Movie tropes are a strange thing to think about when it comes to the #MeToo movement and sexual violence, but it’s come to mind as I’ve watched the unending denial and excuses surrounding the Kavanaugh confirmation: the “well, he didn’t rape me,” “should someone be held responsible for something that happened when they were 17-years-old?” and the crowd favorite “why didn’t she come forward sooner?” defenses and victim blaming are endless yet entirely predictable. What people are ultimately saying is “he isn’t the *kind* of man who does things like that!” Because Rapists are always some swarthy stranger out there –some man with a knife who jumps out of the bushes — and never the boy next door — never the boy you call friend or the one the teachers believe has a bright future ahead of him. Yet, if you talk to any survivor of assault, most will tell you that they knew their attacker, that he/she didn’t come from some strange place outside — he/she was already in the house. And that is what makes me think of the killer inside the house. You know that trope, right?
There comes a moment in almost every scary movie where the camera pans in for a close up of our frightened protagonist. She is sobbing as she frantically paces about the cabin or house where she’s been stranded, bemoaning her fate or the recent demise of her best friends. The phone rings and the terrified heroine brings a cellphone or remnant house phone to her ear.”He..he..hello?” she gasps. A man’s distorted voice, low and gravely, responds. It’s the killer himself!
“Yo — You leave me alone!” she screams. But to no avail. The man has a plan and much to discuss. His laugh is a dark growl. She threatens to hang up — maybe she goes through with it. But the phone will ring again…and again…and again. And when the tension is as high and taut as a tightrope, the killer will plunge us into the beginning of the end (of this movie and perhaps, the heroine). You see, he’s not lurking outside in the storm, waiting for the right moment to strike. He’s not barred from entry by an alarm system or a menacing house pet. No, the killer is already *in* the house.
The problems that we as a society face, the ones that are quite literally destroying lives and killing us, aren’t caused by some wicked group of evildoers who can be easily detected and isolated (see Solzhenitzyn quote). The problems — the killers — are already inside the house. The roots are dug deep into every one of us. We are all — yes, even you — affected by, indoctrinated in, and complicit in these systems of oppression, whether we are discussing patriarchy, racism, or homophobia. Nobody grows up unscathed and unaffected.
I know this and you know this too. It’s why my father (and probably yours) was so strict about his daughters dating boys. “I was a boy once,” he would say, “I know what boys want; I know how they think. They only want one thing.” The disturbing dad-with-a-shotgun-first-date/prom-pictures tell me that this isn’t just a personal anecdote. Fathers are very particular that *their* daughters be careful around men. The thing that we fail (maybe purposely) to acknowledge is the reason behind all of these warnings to daughters. Fathers in specific, and men in general, are tacitly acknowledging that there is a way that boys are raised — a culture that encourages and praises men to be sexually promiscuous and dominant while simultaneously devaluing women and requiring chastity (I mean how many FB arguments have you had about women with multiple sexual partners being called hoes?). We make a grave mistake by believing that any of us can grow up unaffected in a world that objectifies women, devalues their work, and rewards men for anger, sexual conquests, and toxic masculinity.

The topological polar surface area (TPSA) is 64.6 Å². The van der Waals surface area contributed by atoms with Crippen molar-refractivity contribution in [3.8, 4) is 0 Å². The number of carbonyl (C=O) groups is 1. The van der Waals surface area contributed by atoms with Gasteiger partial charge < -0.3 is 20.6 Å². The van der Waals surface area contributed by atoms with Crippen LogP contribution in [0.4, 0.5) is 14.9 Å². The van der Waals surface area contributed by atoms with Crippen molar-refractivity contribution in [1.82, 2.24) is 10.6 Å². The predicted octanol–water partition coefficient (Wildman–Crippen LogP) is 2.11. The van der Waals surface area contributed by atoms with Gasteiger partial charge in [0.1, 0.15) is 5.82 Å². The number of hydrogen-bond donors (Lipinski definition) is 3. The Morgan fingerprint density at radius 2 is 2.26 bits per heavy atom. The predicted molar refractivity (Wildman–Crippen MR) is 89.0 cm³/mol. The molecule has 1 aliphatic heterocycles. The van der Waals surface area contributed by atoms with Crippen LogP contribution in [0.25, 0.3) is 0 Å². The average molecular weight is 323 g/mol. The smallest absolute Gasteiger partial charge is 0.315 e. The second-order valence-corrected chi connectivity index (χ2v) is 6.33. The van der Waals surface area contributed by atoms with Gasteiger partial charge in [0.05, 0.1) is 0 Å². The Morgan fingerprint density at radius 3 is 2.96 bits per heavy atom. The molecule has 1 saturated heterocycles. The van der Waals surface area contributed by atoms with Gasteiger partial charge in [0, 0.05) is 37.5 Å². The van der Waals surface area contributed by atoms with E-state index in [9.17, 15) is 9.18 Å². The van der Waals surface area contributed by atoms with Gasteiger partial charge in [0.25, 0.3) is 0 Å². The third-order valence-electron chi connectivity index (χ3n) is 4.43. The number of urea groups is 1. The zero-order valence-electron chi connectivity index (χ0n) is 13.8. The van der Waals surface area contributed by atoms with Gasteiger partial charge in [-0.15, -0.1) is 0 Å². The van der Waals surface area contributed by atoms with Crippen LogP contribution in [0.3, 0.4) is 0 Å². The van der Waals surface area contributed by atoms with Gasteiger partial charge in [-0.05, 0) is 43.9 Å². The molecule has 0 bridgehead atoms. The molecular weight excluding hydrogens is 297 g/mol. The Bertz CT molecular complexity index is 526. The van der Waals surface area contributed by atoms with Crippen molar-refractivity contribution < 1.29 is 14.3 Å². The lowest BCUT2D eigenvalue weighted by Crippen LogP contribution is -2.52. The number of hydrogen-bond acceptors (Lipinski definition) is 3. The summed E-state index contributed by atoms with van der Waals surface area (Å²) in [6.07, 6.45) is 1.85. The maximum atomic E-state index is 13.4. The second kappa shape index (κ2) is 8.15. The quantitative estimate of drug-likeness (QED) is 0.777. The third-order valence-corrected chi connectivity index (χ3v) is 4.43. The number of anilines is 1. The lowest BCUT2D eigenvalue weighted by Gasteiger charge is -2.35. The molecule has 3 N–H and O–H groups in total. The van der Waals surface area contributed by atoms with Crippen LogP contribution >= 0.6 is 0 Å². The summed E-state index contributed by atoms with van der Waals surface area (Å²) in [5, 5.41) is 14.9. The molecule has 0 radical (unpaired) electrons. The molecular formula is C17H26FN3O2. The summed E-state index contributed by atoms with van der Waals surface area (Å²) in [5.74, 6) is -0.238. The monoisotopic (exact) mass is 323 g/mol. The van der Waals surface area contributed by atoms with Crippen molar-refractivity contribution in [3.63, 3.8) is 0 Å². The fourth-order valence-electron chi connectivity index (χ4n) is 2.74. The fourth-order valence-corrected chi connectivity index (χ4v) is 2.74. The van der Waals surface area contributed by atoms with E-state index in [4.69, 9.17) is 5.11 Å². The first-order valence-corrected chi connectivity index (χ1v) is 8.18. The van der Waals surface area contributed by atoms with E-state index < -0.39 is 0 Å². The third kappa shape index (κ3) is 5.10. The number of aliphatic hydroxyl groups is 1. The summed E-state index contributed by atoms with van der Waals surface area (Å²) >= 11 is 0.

Here’s the thing friends — men friends especially: our minds, psyches, motivations, desires, and actions aren’t formed in a vacuum. You – we all — are a product of the society that we grew up in. No matter how “Christian” your parents were, you can’t escape it. You are affected by the subtle and not so subtle advertising, movies, and music that indoctrinate you into rape culture and the patriarchy just like I am. Do me a favor and stop pretending that you as an individual are immune. None of us is.
Which means if we stand any chance at a better future, it will require each of us to start with ourselves – to recognize and dig out the roots that are so embedded in us. If we do not get rid of the patriarchy that lives in us then we’ll keep replicating the system that currently orders our world.